Offerings

RF4276

Jaqueline Gordillo Lopez

Mexico
Price Per BagUnavailable
Price Per LBUnavailable
Bags Available0
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Specifications
Origin
Region
Chiapas
Altitude
1600 MASL
Variety
Typica, Bourbon, Sarchimor
Preparation
Process
Washed
Drying
12-15 days on cement patios and raised beds
Logistics
Status
New Arrival
Warehouse
Continental NJ
Bag Weight
69 kgs
Certification
Organic
Results
Flavor Notes
red plum, persimmon, amber honey
About Jaqueline Gordillo Lopez

Jaqueline is one of our producers in the Nuevo Paraiso area in La Concordia, her farm, La Tuna is located 5 and a half hours from the Chiapas airport.

Jaqueline comes from a coffee-growing family. Her grandparents started the family in the coffee business and bought the first family hectares. Jaqueline grew up with her grandparents and they instilled in her a passion for coffee. Now Jaqueline is in charge of La Tuna (tuna is spanish for prickly pear) farm. She gave this name to the farm since the prickly pear was her grandfather’s favorite fruit. She alone manages the farm, drives the truck to transport the bags of coffee to the collection center and harvest (when the harvest is abundant she usually hires external harvesters).

Jaqueline is known in her community for being an enthusiastic woman, who likes to innovate and who follows the recommendations of the field technicians about the proper management of the farm.

La Tuna has an area of ​​5 hectares and we can find the Typica, Bourbon, and Sarchimor varieties.
Jaqueline carries out the fermentation process for 36 hours in cement tanks and dries the coffee for 12 to 15 days in patios and raised beds. She usually uses fruit trees or ice-cream bean trees for shade and fertilizes her farm with organic compost made from a mix of coffee pulp and herbs.

The community where Jaqueline lives of Nuevo Paraiso is located in the district of La Concordia in the state of Chiapas, this community is relatively close to large cities (it only takes a 4 hour trip to get to the Chiapas airport) but despite its closeness to large cities, this community has a unique characteristic that differentiates it from other communities, which is that the majority of its coffee producers are women, strong and brave women.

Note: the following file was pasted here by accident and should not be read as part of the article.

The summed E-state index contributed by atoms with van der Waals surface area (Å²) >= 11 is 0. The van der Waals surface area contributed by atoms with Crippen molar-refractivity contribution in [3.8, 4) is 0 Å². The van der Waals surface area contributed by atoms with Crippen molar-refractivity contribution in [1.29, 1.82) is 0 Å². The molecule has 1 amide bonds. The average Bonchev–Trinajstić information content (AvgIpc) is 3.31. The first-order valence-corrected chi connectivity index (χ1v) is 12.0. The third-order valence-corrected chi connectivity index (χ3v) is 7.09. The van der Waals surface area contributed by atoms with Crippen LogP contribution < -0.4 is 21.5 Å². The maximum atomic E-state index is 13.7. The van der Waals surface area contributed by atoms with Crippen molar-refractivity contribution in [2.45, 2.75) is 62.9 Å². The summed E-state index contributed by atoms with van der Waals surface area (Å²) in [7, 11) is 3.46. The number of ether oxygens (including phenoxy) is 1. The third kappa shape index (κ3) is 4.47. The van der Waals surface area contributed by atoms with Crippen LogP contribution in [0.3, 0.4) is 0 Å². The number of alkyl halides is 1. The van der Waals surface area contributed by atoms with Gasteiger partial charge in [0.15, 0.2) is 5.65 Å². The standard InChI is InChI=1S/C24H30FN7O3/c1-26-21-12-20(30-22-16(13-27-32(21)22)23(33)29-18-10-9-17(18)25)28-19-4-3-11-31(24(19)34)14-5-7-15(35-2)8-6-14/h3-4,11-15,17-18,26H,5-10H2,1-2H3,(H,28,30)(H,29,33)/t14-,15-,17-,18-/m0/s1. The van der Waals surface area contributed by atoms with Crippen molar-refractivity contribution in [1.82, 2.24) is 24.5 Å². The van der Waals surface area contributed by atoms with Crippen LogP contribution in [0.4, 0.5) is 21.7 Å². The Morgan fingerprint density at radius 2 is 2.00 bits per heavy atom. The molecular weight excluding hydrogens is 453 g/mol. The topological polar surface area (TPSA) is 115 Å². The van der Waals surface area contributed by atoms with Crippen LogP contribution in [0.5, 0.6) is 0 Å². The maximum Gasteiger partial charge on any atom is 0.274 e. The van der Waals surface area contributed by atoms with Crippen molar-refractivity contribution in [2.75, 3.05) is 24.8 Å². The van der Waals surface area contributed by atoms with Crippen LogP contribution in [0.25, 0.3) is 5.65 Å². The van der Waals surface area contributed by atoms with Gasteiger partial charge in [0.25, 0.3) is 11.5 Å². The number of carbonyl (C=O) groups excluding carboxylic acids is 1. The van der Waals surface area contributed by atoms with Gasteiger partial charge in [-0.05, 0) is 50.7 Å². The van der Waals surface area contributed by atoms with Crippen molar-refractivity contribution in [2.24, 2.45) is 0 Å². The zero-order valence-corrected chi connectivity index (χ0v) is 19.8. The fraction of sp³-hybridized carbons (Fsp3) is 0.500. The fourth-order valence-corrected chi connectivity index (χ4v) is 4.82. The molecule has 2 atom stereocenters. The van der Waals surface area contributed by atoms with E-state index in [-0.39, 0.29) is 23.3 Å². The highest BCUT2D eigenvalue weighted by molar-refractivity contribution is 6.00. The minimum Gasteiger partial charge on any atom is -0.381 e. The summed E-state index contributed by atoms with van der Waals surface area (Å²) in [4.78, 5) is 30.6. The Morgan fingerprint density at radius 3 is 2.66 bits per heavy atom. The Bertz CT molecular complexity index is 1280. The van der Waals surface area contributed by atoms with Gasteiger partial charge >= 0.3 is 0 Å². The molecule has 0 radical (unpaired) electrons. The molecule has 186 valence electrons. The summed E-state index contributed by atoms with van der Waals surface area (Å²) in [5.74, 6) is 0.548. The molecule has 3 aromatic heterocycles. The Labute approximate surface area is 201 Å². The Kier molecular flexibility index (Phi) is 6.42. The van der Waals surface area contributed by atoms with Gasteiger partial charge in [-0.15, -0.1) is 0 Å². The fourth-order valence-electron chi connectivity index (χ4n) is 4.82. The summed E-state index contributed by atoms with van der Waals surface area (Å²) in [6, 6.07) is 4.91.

In recent decades, Nuevo Paraiso has suffered a massive migration of its male inhabitants to other countries in search of better job opportunities, leaving their wives and children on the farms. Due to this, it is very common today to see women managing the farms and raising their children alone, this at first was a difficult challenge for the women of the community to overcome but soon became clear that this was a task that they were going to be able to handle perfectly and even excel at.

Nuevo Paraiso is characterized by its mountainous and high but moderately flat terrain. Due to this, most farms have access to the roads. Producers in the area usually transport their coffees in their own cars or hire communal trucks to transport the coffee collectively, as a third option, they can call the collection centers (there is a good telephone signal in the area) to send a collection unit.

The producers’ farms in the area are usually located next to the houses, so the journey that the producers have to take to work every day is not very long, likewise, producers usually have their washing and drying stations in their homes.

Jaqueline’s main goal in life is to be able to provide a quality education to her children and to achieve this she knows that she must improve day by day in the care and management that she gives to her coffee farm, her main source of income.

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